Saints Save Unbeaten Record in Overtime
The uninspiring Washington Redskins represented a classic NFL trap game for the New Orleans Saints - short week after a big win, road game, inferior opponent.
Mix in an injury-racked secondary with chilly conditions for a dome team, and it added up to potential disaster Sunday for a team trying to extend its momentum and unbeaten record.
And it nearly was.
The Saints (12-0) reiterated why they might be the league's most dangerous team by twice overcoming 10-point deficits to earn a 33-30 overtime victory on Garrett Hart ley's 18-yard field goal.
The boys from the French Quarter own the fourth quarter in the NFL this season, outscoring opponents 122-27 in that period.
It appears New Orleans might be one of those teams with providence lurking on its sideline. Might it be that destiny wears a fleur-de-lis this season?
How else to explain league MVP candidate Drew Brees winging a second-quarter interception that instantly - almost magically - was transformed into a tying touchdown when Saints wide receiver Robert Meachem stripped a Redskins defender and sprinted 44 yards for a touchdown?
"I definitely believe in destiny, and I believe in karma and what goes around comes around," Brees said after passing for 419 yards and touchdowns of 53 and 40 yards. "We have been on the other side of this deal probably too many times. Maybe it's our time that we start catching some of the breaks and start being the team that wins them like this in the end."
The Saints also ignored the weather Sunday, winning in sub-40-degree temperatures for the first time since 1995 to clinch the franchise's fourth division crown, the NFC South, in its star-crossed 43-year history. It marks the third time the Saints have won as many as a dozen games during the regular season.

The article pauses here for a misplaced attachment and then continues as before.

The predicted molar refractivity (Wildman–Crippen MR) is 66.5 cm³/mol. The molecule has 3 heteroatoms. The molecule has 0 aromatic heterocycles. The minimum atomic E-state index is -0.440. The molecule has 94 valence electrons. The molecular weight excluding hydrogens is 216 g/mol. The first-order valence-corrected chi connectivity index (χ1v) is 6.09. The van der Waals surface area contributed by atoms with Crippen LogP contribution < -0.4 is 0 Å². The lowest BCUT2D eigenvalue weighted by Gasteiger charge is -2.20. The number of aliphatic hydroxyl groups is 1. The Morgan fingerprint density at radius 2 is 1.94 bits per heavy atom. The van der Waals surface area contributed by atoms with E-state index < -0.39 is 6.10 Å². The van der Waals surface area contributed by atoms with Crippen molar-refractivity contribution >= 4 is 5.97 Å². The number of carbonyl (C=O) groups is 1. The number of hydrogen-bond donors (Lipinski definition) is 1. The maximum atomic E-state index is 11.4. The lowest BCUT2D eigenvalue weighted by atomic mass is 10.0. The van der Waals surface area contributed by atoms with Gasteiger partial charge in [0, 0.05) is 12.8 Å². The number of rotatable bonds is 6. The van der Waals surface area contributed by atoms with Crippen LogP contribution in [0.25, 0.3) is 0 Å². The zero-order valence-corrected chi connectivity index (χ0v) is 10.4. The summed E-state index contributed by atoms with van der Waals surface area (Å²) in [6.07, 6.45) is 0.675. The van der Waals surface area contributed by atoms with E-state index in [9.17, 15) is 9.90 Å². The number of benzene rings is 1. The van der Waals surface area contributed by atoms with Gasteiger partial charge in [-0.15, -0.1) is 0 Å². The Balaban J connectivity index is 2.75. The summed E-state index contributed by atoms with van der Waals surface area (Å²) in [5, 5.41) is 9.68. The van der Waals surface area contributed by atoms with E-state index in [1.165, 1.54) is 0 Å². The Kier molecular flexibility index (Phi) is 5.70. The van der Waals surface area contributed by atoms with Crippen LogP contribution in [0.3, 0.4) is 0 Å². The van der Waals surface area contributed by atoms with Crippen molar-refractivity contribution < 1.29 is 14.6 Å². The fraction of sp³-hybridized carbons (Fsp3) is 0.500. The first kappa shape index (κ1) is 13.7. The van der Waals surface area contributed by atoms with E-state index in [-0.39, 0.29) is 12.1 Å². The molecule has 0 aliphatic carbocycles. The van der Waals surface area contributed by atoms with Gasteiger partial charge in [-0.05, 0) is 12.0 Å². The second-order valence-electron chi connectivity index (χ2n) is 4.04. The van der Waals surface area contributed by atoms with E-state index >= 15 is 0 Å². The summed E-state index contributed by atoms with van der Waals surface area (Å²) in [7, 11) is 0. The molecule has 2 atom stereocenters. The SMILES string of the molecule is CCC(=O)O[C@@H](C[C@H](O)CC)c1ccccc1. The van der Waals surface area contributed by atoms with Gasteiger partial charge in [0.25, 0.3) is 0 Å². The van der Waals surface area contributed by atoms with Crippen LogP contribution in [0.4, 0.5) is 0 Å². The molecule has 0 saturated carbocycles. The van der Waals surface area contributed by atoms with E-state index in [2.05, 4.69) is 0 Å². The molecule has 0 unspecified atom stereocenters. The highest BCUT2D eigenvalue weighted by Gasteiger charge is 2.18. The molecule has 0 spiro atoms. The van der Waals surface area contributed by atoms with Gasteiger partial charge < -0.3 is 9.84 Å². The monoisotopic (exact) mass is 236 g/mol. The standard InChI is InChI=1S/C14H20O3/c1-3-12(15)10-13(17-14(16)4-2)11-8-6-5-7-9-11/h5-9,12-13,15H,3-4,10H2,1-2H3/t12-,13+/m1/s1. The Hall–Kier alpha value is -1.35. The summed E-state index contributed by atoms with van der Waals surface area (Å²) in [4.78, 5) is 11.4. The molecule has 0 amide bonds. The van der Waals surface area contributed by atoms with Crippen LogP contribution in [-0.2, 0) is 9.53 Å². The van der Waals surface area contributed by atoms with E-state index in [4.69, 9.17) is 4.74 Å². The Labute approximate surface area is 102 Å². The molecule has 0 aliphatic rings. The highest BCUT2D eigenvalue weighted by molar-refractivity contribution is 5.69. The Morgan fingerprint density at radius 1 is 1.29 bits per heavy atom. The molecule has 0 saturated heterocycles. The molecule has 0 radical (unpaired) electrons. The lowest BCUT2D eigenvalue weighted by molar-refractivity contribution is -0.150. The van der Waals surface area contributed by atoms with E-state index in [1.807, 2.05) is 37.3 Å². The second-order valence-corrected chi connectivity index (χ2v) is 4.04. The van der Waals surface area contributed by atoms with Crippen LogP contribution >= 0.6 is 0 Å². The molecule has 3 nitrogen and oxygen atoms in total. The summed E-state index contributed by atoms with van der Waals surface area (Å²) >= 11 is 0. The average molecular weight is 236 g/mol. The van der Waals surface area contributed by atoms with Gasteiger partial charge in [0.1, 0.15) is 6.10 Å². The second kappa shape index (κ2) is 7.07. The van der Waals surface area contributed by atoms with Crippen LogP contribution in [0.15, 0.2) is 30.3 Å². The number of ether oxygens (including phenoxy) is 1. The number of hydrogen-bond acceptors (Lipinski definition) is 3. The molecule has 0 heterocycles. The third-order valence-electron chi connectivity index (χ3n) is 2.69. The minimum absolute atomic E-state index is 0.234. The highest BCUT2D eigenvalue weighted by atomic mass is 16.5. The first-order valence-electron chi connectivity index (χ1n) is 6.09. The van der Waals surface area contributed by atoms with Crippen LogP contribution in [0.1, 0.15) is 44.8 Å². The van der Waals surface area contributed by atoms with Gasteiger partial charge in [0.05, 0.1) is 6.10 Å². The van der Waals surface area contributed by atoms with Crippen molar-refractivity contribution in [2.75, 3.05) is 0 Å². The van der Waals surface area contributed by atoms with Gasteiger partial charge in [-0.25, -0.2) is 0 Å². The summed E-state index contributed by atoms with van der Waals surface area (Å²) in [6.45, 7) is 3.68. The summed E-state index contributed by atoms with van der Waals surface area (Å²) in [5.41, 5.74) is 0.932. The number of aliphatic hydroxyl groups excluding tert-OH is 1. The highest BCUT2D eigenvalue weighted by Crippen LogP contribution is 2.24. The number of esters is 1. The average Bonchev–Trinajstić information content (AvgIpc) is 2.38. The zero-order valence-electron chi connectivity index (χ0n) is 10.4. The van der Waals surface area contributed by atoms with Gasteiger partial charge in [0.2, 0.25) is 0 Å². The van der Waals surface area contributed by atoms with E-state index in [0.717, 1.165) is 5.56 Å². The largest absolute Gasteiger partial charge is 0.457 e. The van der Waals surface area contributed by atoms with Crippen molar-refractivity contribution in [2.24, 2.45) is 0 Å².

"Twelve-and-zero means a lot to us," Meachem said. "It's bigger than just the team. All of the fans, that's what it means. They've been through Hurricane Katrina and Gustav and a lot of bad things."
For much of the game, New Orleans struggled against a 3-9 team only six days after humbling the once-mighty New England Patriots 38-17.
The Saints and Indianapolis Colts (12-0) are trying to become the second team in NFL history to rack up a 16-0 regular-season slate. The Patriots did it two years ago.
And New Orleans could still break New England's league record for points scored in a season (589 in 2007). The Saints need to average 37-plus points a game against their remaining opponents: Atlanta Falcons, Dallas Cowboys, Tampa Bay Buccaneers and Carolina Panthers.
Early on against Washington, it appeared as if the Saints had a collective hangover of sorts from the New England game. Their pass defense, missing injured Randall Gay, Jabari Greer and Tracy Porter, struggled. New Orleans also was without injured linebackers Scott Fujita and Marvin Mitchell.
Offensively, the Saints couldn't run the ball effectively, one of their staples. Mike Bell and Pierre Thomas combined for 52 rushing yards.
New Orleans compounded those issues with undisciplined mistakes, including untimely penalties (seven for 102 yards).
But New Orleans persevered, retaining its cool as Brees blew down the doors of another NFL pass defense.
Less than a week after his finest game as a pro, in which he earned a perfect passer rating and threw five touchdown passes, Brees rescued his floundering team. His 53-yard floater to a wide-open Meachem, who faked the Redskins with a double move, highlighted an 80-yard, 33-second drive with no timeouts and 1:19 left in regulation.
"Drew Brees is a great quarterback," said Redskins counterpart Jason Campbell, who completed 30 of 42 passes for 367 yards and three touchdowns.